Point and click titles have been slowly dripping their way onto the console platform, allowing this player base the opportunity to try out what has long been considered a PC genre. Whenever I’m offered the chance to review a point and click game on Xbox, I’m a little reserved about the idea. It’s not because I don’t like to play them quite the opposite. I enjoy the relaxed and laid back nature of the action, but I have an issue with the control system when it’s not on a PC. For me, at least, the use of a mouse and keyboard works better with the User Interface, and this makes for a more enjoyable experience. Can my time with Goetia prove me wrong? Will it be as immersive with a controller? Will I stop posing questions like this? Who knows, but these questions and more were answered as I delved further into my playthrough.
Developed and Published by Forever Entertainment SA, this point and click game focuses its efforts on unravelling the mysteries of a supernatural horror story. You play the part of Abigail Blackwood; she awakes as a spirit some years after her death. This young girl remembers the world in which she lived, and the family house that you must explore, Blackwood Manor. The world that she now sees is very different, and she has no memories or idea of what has transpired across the 40 years since her untimely demise.
As the story unfolds, you discover that Abigail’s family were obsessed with mysticism and fanatical experiments. Her father messed with powers that he shouldn’t, and perhaps it is these forces that awoke her from her slumber, and dragged her back into the land of the living. You must piece together all the clues, searching every room and return to unsolved problems when you have acquired new powers. What was once muddled and confusing will then become clear, and mysterious problems will be solved.
The game plays out a slow pace, with information unfolding before your eyes in a timely fashion. The complexity and style of the puzzles vary, and though some are straightforward to solve, others will leave you scratching your head while you search for a solution. I wouldn’t say this is is ideal for new players to the genre, but if you fall into that category, I suggest practise and plenty of logical thinking will help to get you to the finale. Forever Entertainment SA has relied partly on its narrative to drive this game forward. With a dark and unnerving plot that makes for uneasy reading, it really emphasises the creepy nature of this horror supernatural themed game. However, the winning elements of this title, and what ensures that the characters and plot are brought to life, is the use of atmospheric audio and grainy imagery.
Each backdrop comprises a still image that you are free to explore and investigate. The mixture of sepia and earthy tones and a grainy filter give the visuals a classic old-school Polaroid style. This not only made the game appear darker and more sinister, it was also in keeping with the era that the story is set. I have perfectly good vision, but I struggled to read a lot of the text when it was first presented to me. Fortunately, the developers have allowed you to zoom closer when you view information in your journal. Though the handwritten documents suited the game, there should have been an option to read the text in a clearer and larger modern format.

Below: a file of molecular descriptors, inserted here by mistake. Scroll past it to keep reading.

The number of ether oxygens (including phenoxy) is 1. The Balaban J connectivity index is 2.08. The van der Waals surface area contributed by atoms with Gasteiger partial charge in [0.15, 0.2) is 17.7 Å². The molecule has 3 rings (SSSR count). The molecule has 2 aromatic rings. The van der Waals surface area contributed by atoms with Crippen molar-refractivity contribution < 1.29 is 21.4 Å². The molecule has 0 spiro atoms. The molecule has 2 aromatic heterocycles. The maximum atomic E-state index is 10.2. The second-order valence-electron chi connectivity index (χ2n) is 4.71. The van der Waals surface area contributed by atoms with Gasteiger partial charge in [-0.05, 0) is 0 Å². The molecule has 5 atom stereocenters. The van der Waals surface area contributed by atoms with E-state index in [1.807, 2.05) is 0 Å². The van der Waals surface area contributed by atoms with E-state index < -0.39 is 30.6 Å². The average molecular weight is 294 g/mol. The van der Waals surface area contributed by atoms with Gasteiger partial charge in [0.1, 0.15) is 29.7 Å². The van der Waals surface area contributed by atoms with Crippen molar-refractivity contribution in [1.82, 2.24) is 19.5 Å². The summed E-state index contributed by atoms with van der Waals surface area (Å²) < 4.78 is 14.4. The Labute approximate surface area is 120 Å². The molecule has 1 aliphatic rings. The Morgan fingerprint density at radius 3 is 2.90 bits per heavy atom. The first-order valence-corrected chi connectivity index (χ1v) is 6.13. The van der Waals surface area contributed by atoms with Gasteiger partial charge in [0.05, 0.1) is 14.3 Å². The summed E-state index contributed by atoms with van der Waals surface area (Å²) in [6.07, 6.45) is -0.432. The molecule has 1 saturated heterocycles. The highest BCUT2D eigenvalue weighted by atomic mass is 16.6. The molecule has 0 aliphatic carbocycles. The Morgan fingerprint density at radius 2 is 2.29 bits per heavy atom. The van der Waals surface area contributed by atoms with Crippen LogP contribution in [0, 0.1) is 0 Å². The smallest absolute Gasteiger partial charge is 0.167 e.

Now, I really liked the visuals for this. They were simple, and enjoyable to look at, but what stole the show for me was the audio. The game opens with a statement that the gameplay is best experienced with headphones, and the developers weren’t lying. An eerie soundtrack will send chills down your spine. Creaking floorboards and doors, the sound of paper rustling, books slamming shut, and audible clues for puzzles all helped to build the suspense. It all works brilliantly and keeps the theme alive throughout.
As you may recall (if you can’t, you have a really short memory), my gripe with point and click games on console is the control system, namely the lack of keyboard and mouse finesse. Unfortunately, this issue reared its ugly head in Goetia as well. When selecting clues, you could not back out using the B button. Instead, you had to move the cursor over the X to back out. All the cursor movements felt slow and arduous, and broke the immersion created by the well worked aesthetics. This would work much better on a PC and be a much more enjoyable experience. I have to say that this isn’t a fault of the game, but I wanted you to be aware before you jump in and start playing. Other than this problem, the User Interface is clean, crisp, and well laid out. The button mapping is well organised, and this portion works as well as if it was mapped for a keyboard.
Because of the complexity of the puzzles, and the engrossing nature of the narrative, Goetia has both a lengthy game time, and a good replay value. A small list of achievements can be unlocked during your time with the game, and your only limitation to obtaining them all, is; time and a lack of logical thoughts. At the time of writing this review the final achievement worth 200 Gamerscore is bugged, but it will be addressed in the near future, so don’t let this put you off.
Other than the obvious issues I had with the controller, I loved my time playing this game. Forever Entertainment SA have created an interesting and dark story that will keep you hooked from the beginning to the end. Do I recommend that you play this? Of course! Heed the developers’ advice; “play in a dark and quiet room with headphones on for the best experience.” Do this and you will be taken on a supernatural horror trip like no other. Find all the clues, and help Abigail answer the many questions she faces.